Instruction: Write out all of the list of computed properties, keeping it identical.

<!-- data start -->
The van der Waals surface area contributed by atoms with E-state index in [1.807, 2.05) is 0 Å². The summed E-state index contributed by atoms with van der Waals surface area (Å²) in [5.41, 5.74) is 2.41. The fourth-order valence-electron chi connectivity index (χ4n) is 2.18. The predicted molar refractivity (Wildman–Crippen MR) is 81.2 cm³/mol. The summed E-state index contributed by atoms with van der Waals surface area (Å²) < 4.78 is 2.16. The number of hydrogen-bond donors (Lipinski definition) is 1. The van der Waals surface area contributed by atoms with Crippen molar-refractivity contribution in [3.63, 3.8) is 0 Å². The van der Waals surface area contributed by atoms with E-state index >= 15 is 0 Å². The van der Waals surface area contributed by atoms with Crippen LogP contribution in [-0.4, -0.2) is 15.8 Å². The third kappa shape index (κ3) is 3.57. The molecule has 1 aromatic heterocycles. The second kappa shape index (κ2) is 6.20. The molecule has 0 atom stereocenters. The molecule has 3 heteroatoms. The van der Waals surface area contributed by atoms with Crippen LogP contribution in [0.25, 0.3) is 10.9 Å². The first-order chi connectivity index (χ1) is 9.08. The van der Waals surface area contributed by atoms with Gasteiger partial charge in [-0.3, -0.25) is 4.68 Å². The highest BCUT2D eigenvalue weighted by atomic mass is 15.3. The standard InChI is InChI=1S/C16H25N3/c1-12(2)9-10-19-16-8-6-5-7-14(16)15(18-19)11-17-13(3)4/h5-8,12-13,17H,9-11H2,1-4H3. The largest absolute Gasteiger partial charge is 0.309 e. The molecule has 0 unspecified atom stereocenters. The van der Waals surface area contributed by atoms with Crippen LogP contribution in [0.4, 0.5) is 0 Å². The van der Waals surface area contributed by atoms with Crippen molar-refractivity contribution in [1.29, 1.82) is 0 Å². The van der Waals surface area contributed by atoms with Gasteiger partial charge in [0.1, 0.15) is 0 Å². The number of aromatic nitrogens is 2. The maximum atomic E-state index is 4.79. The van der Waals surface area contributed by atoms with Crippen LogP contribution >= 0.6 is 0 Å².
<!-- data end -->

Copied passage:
The van der Waals surface area contributed by atoms with E-state index in [1.807, 2.05) is 0 Å². The summed E-state index contributed by atoms with van der Waals surface area (Å²) in [5.41, 5.74) is 2.41. The fourth-order valence-electron chi connectivity index (χ4n) is 2.18. The predicted molar refractivity (Wildman–Crippen MR) is 81.2 cm³/mol. The summed E-state index contributed by atoms with van der Waals surface area (Å²) < 4.78 is 2.16. The number of hydrogen-bond donors (Lipinski definition) is 1. The van der Waals surface area contributed by atoms with Crippen molar-refractivity contribution in [3.63, 3.8) is 0 Å². The van der Waals surface area contributed by atoms with E-state index >= 15 is 0 Å². The van der Waals surface area contributed by atoms with Crippen LogP contribution in [-0.4, -0.2) is 15.8 Å². The third kappa shape index (κ3) is 3.57. The molecule has 1 aromatic heterocycles. The second kappa shape index (κ2) is 6.20. The molecule has 0 atom stereocenters. The molecule has 3 heteroatoms. The van der Waals surface area contributed by atoms with Crippen LogP contribution in [0.25, 0.3) is 10.9 Å². The first-order chi connectivity index (χ1) is 9.08. The van der Waals surface area contributed by atoms with Gasteiger partial charge in [-0.3, -0.25) is 4.68 Å². The highest BCUT2D eigenvalue weighted by atomic mass is 15.3. The standard InChI is InChI=1S/C16H25N3/c1-12(2)9-10-19-16-8-6-5-7-14(16)15(18-19)11-17-13(3)4/h5-8,12-13,17H,9-11H2,1-4H3. The largest absolute Gasteiger partial charge is 0.309 e. The molecule has 0 unspecified atom stereocenters. The van der Waals surface area contributed by atoms with Crippen LogP contribution in [0.4, 0.5) is 0 Å². The van der Waals surface area contributed by atoms with Crippen molar-refractivity contribution in [1.29, 1.82) is 0 Å². The van der Waals surface area contributed by atoms with Gasteiger partial charge in [0.1, 0.15) is 0 Å². The number of aromatic nitrogens is 2. The maximum atomic E-state index is 4.79. The van der Waals surface area contributed by atoms with Crippen LogP contribution >= 0.6 is 0 Å².